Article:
Crime Library: Criminal Minds and Methods

Deadly Delivery: The Donald and Marsha Levine Murders

Murder Most Foul

Trial began on June 13, 1991, in a federal courthouse in Hammond, Ind. It would prove to be high drama, indeed. The government's star witness was, of course, McKinney. He gave jurors a detailed account of the preparation involved in plotting the murders.

A month before the killings, the pair flew to Chicago where Levine drove to his brother's house so that McKinney would know where it was located. Levine had the details of the attack already worked out: McKinney was to first visit Cincinnati where Mark was living and kill him possibly by breaking his neck in a fall, the Chicago Tribune reported.

Then, the following week, McKinney would return and kill Donald and Marsha in a way that would make it seem they had committed suicide out of grief. Marsha could be given an overdose of the prescription medication she frequently took and Donald would be shot, according to testimony reported by the Tribune.

McKinney did travel to Cincinnati but backed out of killing Mark and returned home.

Levine then went to work on an alternate plan. When he learned that Mark would be coming home for his swearing-in ceremony, the plans were changed to kill all three at one time. All were to be shot, with Donald dying last. McKinney was also told to rob the family safe so the killings didn't look like a hit. McKinney needed to carry out the assassinations because McKinney now knew too much; Levine threatened him with the Chicago mob if he didn't comply, McKinney testified.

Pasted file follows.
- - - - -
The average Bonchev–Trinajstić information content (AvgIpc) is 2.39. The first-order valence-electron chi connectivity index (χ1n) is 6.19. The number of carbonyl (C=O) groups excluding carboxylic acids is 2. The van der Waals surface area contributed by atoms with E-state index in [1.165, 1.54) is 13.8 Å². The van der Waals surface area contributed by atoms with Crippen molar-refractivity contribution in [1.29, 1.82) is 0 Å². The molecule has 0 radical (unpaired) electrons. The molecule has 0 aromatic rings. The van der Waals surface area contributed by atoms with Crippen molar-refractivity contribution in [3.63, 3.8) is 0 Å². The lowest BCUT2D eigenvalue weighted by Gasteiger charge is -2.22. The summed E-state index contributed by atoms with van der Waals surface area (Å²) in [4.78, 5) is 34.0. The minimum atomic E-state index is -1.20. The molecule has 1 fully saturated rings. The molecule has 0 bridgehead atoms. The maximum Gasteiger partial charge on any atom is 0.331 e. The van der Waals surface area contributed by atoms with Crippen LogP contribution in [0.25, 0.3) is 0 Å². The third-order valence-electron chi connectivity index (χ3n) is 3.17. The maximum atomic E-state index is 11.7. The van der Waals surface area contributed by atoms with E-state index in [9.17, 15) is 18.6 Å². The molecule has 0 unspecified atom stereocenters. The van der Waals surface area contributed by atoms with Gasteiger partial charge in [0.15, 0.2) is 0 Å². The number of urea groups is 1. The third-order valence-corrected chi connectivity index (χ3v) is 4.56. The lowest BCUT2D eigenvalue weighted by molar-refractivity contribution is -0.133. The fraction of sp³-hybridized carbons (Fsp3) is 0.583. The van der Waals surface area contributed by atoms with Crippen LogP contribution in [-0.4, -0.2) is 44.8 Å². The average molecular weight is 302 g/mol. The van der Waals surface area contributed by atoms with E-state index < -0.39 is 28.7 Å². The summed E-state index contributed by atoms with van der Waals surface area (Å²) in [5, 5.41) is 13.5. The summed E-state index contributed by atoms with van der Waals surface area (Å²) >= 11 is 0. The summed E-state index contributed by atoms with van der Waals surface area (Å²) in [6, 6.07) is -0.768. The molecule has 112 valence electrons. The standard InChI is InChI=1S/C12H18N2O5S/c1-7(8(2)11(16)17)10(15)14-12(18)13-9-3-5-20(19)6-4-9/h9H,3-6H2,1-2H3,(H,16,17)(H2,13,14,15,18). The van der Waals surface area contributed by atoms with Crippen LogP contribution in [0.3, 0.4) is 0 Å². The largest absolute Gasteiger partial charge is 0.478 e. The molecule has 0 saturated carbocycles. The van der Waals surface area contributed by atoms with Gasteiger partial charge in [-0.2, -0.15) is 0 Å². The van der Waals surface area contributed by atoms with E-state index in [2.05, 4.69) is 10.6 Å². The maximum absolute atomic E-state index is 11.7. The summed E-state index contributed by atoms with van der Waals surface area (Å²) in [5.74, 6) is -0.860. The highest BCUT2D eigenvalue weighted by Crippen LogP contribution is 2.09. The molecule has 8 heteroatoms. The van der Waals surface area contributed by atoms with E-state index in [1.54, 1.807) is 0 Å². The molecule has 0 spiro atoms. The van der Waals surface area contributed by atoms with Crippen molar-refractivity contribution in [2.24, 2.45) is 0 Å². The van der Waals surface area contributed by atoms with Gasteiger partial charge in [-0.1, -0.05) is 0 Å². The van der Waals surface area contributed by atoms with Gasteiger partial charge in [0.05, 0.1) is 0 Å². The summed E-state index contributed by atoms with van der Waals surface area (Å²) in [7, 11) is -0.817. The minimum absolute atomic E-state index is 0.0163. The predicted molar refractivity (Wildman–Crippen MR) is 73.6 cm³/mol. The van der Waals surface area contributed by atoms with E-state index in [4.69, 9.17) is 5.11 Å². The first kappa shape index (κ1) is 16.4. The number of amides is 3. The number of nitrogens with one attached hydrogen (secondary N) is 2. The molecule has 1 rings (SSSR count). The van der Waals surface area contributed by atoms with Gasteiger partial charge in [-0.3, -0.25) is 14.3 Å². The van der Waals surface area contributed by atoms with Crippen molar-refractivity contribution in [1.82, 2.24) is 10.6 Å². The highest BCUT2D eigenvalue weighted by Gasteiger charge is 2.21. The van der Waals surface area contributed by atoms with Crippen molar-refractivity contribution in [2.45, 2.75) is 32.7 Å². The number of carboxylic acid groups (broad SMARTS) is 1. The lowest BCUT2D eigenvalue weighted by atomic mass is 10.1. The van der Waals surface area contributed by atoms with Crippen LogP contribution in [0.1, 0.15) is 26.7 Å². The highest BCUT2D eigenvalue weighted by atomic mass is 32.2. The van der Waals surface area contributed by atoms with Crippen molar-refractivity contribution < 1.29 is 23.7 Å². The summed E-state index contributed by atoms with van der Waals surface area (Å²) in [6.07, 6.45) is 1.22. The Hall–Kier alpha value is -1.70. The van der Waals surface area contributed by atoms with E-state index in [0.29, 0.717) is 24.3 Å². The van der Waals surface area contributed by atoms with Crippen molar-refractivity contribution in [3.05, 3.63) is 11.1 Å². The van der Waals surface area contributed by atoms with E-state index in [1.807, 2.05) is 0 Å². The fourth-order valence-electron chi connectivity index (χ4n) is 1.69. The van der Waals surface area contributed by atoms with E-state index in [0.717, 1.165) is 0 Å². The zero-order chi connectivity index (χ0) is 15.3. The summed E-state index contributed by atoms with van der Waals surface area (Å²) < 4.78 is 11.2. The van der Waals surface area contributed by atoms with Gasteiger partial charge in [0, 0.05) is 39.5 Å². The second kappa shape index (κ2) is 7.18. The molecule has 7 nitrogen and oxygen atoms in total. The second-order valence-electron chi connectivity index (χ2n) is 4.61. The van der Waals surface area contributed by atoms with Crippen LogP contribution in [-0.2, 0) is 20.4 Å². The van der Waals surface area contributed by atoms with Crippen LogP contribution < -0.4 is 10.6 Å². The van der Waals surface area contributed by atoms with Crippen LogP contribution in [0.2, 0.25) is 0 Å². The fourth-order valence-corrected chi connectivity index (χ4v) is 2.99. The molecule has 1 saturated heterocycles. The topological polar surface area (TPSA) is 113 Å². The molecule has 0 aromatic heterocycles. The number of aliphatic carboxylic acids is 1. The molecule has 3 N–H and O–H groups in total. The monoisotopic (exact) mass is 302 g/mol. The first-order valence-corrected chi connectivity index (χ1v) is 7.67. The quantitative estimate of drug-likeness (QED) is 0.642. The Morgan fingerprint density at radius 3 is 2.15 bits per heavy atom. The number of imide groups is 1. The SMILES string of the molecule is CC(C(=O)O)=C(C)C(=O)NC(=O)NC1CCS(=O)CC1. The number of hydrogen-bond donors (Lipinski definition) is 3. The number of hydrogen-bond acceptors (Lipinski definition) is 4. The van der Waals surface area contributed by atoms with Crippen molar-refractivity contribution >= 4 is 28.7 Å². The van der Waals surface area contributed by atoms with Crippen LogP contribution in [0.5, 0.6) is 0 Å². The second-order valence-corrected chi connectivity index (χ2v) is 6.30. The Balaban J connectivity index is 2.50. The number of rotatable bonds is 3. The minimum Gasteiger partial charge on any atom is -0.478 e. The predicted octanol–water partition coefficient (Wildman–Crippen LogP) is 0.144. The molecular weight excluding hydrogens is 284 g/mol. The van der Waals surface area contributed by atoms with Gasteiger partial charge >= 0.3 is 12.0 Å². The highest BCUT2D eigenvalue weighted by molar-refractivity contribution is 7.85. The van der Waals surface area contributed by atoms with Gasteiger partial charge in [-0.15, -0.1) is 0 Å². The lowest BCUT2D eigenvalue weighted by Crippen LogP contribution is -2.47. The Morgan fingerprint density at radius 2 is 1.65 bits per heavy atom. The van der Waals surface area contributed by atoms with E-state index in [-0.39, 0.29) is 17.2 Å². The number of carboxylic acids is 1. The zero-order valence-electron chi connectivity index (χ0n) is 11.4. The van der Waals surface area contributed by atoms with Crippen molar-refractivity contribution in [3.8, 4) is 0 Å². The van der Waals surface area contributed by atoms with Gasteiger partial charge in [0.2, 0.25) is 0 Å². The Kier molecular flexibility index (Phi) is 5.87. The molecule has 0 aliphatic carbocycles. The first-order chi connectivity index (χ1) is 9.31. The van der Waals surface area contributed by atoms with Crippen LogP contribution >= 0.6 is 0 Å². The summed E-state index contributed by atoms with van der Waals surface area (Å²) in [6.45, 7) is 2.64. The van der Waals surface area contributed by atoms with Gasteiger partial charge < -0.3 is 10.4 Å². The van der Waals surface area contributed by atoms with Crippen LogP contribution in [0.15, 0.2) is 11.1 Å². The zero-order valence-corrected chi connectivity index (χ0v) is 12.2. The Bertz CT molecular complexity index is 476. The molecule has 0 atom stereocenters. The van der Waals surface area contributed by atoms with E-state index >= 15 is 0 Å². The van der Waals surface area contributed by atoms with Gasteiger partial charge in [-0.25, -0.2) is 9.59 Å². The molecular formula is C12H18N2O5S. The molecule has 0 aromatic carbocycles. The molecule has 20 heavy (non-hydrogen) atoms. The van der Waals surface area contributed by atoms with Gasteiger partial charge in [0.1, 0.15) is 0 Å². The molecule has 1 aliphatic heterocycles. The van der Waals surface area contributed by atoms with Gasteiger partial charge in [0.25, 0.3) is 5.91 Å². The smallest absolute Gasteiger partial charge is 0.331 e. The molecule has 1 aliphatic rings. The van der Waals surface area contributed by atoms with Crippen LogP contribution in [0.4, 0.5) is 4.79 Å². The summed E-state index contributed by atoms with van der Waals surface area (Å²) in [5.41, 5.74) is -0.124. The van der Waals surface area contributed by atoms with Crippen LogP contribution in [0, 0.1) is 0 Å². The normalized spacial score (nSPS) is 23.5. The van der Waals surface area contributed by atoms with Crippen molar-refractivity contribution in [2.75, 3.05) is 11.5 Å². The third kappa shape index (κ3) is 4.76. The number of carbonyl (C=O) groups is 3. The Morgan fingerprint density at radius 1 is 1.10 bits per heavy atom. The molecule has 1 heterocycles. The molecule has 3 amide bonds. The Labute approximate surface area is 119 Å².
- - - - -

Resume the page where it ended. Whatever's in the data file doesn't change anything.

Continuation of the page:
McKinney admitted to shooting Donald and Marsha, but told the jury that he just couldn't bring himself to kill Mark. He testified that he could have shot him as he ran across the street, but worried about hitting schoolchildren with stray gunfire, the Tribune reported.

When McKinney called Levine and reported that "two are down, the son got away," Levine exclaimed, "Oh my God," the Tribune reported.

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